Trump, March 25: I’ll tell you the problems I have with NATO. Number one, we pay far too much. We are spending — you know, in fact, they’re even making it so the percentages are greater. NATO is unfair, economically, to us, to the United States. Because it really helps them more so than the United States, and we pay a disproportionate share. Now, I’m a person that — you notice I talk about economics quite a bit, in these military situations, because it is about economics, because we don’t have money anymore because we’ve been taking care of so many people in so many different forms that we don’t have money — and countries, and countries. So NATO is something that at the time was excellent. Today, it has to be changed. It has to be changed to include terror. It has to be changed from the standpoint of cost because the United States bears far too much of the cost of NATO.
It was on March 23, during an interview with Bloomberg Politics’ Mark Halperin and John Heilemann, that Trump, when asked, said he would “certainly look at” getting rid of NATO because it “may be obsolete” (16:12 in the video).
Halperin, March 23: Should America be the leader of NATO or not necessarily?
Trump: I think NATO may be obsolete. NATO was set up a long time ago — many, many years ago when things were different. Things are different now. We were a rich nation then. We had nothing but money. We had nothing but power. And you know, far more than we have today, in a true sense. And I think NATO — you have to really examine NATO. And it doesn’t really help us, it’s helping other countries. And I don’t think those other countries appreciate what we’re doing.
Heilemann: So, just to be clear, you made two slightly different arguments there and I just want to clarify. One of them is that you might want to see the U.S. pay less money into NATO because …
Trump: That one definitely. That one definitely.
Heilemann: But it’s possible that NATO is obsolete and should be gotten rid of?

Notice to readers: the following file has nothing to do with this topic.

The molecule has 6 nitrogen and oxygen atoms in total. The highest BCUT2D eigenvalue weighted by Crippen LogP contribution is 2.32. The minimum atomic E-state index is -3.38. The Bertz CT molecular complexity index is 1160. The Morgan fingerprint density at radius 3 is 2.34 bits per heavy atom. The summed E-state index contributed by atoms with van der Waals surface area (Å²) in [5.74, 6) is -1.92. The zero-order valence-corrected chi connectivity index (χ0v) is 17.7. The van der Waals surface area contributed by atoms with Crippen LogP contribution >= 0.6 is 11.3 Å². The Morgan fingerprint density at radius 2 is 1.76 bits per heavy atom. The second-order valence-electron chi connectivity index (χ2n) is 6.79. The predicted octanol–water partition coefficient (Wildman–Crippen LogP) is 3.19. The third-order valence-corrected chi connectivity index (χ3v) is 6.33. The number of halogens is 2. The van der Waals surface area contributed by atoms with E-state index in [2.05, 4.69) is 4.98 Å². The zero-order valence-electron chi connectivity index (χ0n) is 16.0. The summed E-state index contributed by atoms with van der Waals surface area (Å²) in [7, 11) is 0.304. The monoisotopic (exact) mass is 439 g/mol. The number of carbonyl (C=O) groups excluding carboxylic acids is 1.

Trump: It’s possible. It’s possible. I would certainly look at it. And I’d want more help from other people. The one thing definitely — we’re paying too much. As to whether or not it’s obsolete, I’ll make that determination.
Then, at a campaign rally in Milwaukee on April 4, Trump said that he wasn’t saying that NATO should disband during his interview with CNN’s Blitzer. Instead, he said he meant that if countries “can’t pay their bills … they’ve got to go.”
Trump, April 4: And Wolf Blitzer asked me a question on television. He said, let me just ask you about NATO. And he asked me about it. Now, I haven’t been asked about NATO a lot, but I understand NATO and I understand common sense and I’m, like, a smart person, like many of the people in this room, hopefully all of the people in this room.
But he asked me about NATO. I said it’s obsolete. This is my first thing. And you know what? I’m the first one. Guys that study NATO and good people, but they study NATO and they say, I don’t believe it, what he just said, I never thought of that. They study it because they’re so into it that they don’t realize.
Because it was really put there — you had the Soviet Union and now you have Russia, which is different, but Russia is very powerful, so we can sort of say that’s a balance, so we’ll leave it. But it doesn’t really cover terrorism like it’s supposed to. It doesn’t have the right countries. I mean, many of the countries in there aren’t, you know, that you associate with terrorism.
And so I said, number one, it’s obsolete. I said, number two, to the best of my knowledge, the United States pays far too much proportionately, and why are we always paying the bills to protect other people?
And the press, which is so totally dishonest, the press goes headlines the next day “Trump doesn’t want NATO, wants to disband.” That’s not what I said. I said you’ve got to pay your bills. And you know what? If they can’t pay their bills, honestly there should be — they’ve got to go. Because we can’t do this.
And most recently, in his April 27 foreign policy speech, Trump said that “the U.S. must be prepared to let these countries defend themselves” if they are unwilling to pay more.
Trump, April 27: They look at the United States as weak and forgiving and feel no obligation to honor their agreements with us. In NATO, for instance, only four of 28 other member countries besides America, are spending the minimum required 2 percent of GDP on defense. We have spent trillions of dollars over time on planes, missiles, ships, equipment, building up our military to provide a strong defense for Europe and Asia. The countries we are defending must pay for the cost of this defense, and if not, the U.S. must be prepared to let these countries defend themselves. We have no choice.
So, Trump has clearly outlined changes he would like to see made to NATO. And he has said that, under a Trump administration, the U.S. might no longer be a part of the alliance if it isn’t restructured and other nations don’t start to pick up more of the costs. But even that isn’t the same thing as saying that “we should pull out of NATO,” as Clinton claims Trump said.